For nearly 14,000 years, Native people have lived at Waiekwakitchigami, the end of Lake Superior, which in French is called “Fond du Lac.” At the foot of the point of land called Neyaashi, now Minnesota Point, a short portage allowed Native people to pass from the shore of the great lake, Gichigami, into the bountiful estuary of Gichigami-ziibi, the outlet of the St. Louis River. Today, standing in the midst of the bustle of Canal Park watching ships pass, visitors to Duluth are unaware of the Native heritage of that location and the little portage, or Onigamiinsing, around which the city grew. It is the purpose of this website to share the deep history and continuing presence of Native people within Duluth.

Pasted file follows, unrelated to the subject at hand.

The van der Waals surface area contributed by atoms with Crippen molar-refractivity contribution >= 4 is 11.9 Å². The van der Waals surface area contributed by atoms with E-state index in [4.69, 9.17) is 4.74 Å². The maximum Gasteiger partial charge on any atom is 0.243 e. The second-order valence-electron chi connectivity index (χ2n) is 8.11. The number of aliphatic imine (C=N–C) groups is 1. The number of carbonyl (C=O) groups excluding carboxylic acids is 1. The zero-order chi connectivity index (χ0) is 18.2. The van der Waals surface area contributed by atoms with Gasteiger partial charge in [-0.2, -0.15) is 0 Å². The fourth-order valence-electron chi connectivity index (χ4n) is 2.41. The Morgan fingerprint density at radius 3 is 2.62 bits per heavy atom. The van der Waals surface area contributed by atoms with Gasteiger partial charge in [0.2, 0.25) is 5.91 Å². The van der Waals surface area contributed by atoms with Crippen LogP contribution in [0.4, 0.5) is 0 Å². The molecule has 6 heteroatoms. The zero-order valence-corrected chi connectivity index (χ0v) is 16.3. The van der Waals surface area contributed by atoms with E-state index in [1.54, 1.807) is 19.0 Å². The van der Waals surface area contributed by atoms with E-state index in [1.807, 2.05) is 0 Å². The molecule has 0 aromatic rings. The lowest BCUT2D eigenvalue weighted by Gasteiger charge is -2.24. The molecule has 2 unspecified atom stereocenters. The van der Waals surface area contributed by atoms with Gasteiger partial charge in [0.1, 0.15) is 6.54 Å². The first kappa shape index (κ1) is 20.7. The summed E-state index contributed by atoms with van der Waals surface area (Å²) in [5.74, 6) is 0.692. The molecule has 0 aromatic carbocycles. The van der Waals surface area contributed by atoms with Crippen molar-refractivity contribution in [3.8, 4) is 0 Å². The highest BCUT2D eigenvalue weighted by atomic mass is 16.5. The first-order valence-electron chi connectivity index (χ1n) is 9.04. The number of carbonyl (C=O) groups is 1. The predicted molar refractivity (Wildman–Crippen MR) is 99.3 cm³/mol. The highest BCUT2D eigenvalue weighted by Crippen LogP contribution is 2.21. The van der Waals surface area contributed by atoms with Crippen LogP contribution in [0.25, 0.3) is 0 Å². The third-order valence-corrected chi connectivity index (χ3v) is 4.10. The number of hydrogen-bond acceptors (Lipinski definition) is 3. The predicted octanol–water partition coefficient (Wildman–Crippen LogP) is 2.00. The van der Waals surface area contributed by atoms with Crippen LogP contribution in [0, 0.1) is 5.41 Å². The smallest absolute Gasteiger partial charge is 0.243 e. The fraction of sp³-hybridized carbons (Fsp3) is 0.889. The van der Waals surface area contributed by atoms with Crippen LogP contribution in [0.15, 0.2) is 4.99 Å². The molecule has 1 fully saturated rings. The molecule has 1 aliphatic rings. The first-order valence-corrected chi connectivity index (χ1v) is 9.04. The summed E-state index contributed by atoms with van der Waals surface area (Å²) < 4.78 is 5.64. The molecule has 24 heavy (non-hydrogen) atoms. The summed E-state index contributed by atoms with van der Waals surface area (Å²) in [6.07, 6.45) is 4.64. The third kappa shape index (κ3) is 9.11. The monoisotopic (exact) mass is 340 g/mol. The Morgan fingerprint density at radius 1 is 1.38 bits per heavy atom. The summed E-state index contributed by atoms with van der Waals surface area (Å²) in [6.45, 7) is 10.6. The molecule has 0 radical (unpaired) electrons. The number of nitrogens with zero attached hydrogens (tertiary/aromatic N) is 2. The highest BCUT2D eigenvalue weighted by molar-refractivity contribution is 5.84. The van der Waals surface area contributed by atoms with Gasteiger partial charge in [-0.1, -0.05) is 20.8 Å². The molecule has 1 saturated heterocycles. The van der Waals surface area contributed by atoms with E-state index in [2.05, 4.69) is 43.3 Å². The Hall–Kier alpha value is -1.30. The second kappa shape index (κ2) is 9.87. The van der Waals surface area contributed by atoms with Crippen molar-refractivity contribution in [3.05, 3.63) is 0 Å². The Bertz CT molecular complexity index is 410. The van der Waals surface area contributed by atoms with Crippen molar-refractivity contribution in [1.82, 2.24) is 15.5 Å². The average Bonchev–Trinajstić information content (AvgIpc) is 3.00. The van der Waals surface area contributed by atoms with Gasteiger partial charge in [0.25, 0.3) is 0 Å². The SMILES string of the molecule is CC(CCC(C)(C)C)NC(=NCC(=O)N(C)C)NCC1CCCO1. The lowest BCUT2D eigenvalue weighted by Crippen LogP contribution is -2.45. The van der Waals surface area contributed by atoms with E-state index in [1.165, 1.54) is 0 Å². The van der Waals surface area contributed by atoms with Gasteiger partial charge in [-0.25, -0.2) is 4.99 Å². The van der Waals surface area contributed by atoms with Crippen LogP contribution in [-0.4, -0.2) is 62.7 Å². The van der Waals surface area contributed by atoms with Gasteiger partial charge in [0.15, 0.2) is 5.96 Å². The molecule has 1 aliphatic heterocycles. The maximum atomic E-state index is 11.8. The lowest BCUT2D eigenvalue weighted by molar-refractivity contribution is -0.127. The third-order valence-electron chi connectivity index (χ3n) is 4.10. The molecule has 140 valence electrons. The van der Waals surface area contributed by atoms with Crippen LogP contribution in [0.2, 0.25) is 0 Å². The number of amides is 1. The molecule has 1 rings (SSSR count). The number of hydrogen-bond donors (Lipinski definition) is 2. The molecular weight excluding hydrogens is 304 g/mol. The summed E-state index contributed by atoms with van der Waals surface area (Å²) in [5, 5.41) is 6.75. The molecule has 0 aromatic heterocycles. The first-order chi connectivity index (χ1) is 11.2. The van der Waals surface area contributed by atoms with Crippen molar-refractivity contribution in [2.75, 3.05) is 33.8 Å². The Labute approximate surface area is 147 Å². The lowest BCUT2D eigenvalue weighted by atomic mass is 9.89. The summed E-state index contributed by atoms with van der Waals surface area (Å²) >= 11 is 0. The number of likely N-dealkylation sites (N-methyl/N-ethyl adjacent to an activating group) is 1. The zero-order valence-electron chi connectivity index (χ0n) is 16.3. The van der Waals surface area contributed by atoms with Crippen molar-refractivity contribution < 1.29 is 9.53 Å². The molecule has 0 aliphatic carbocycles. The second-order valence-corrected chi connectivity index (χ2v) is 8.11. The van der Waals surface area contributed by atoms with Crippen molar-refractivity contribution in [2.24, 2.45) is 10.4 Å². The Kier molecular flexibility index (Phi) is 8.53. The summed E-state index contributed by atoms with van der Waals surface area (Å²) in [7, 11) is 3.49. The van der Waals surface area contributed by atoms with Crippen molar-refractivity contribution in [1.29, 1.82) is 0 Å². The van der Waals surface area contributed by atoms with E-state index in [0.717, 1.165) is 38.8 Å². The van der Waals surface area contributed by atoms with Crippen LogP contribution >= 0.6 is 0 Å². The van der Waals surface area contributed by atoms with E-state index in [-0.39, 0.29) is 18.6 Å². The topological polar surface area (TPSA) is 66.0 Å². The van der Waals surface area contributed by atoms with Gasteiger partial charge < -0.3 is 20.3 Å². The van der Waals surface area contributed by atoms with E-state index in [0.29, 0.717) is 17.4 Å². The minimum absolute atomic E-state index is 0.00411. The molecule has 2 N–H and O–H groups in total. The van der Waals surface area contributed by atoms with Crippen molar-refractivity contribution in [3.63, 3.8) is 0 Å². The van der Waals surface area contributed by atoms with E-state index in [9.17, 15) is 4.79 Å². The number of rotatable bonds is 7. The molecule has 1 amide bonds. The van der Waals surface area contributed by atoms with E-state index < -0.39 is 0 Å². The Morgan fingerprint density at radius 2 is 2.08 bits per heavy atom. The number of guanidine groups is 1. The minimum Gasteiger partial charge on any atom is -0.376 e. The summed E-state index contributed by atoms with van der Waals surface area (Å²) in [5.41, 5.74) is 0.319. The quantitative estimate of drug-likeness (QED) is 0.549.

Ojibwe residents and white visitors to the village or one of the camps on Minnesota Point in the 19th Century.
Photo from University of Minnesota-Duluth Kathryn A. Martin Library Archives and Special Collections.

About the Onigamiinsing Dibaajimowinan-Duluth's Stories Website

This website was created by the Fond du Lac Band of Lake Superior Chippewa in partial fulfillment of a Memorandum of Agreement for the demolition of the Carter Hotel in Duluth. The content of this website grew out of a previous ethnographic study completed for the Duluth Indigenous Commission in July of 2015 and which was made possible through grants funded by an appropriation to the Minnesota Historical Society from the Minnesota Arts and Cultural Heritage Fund. More about the report can be found here.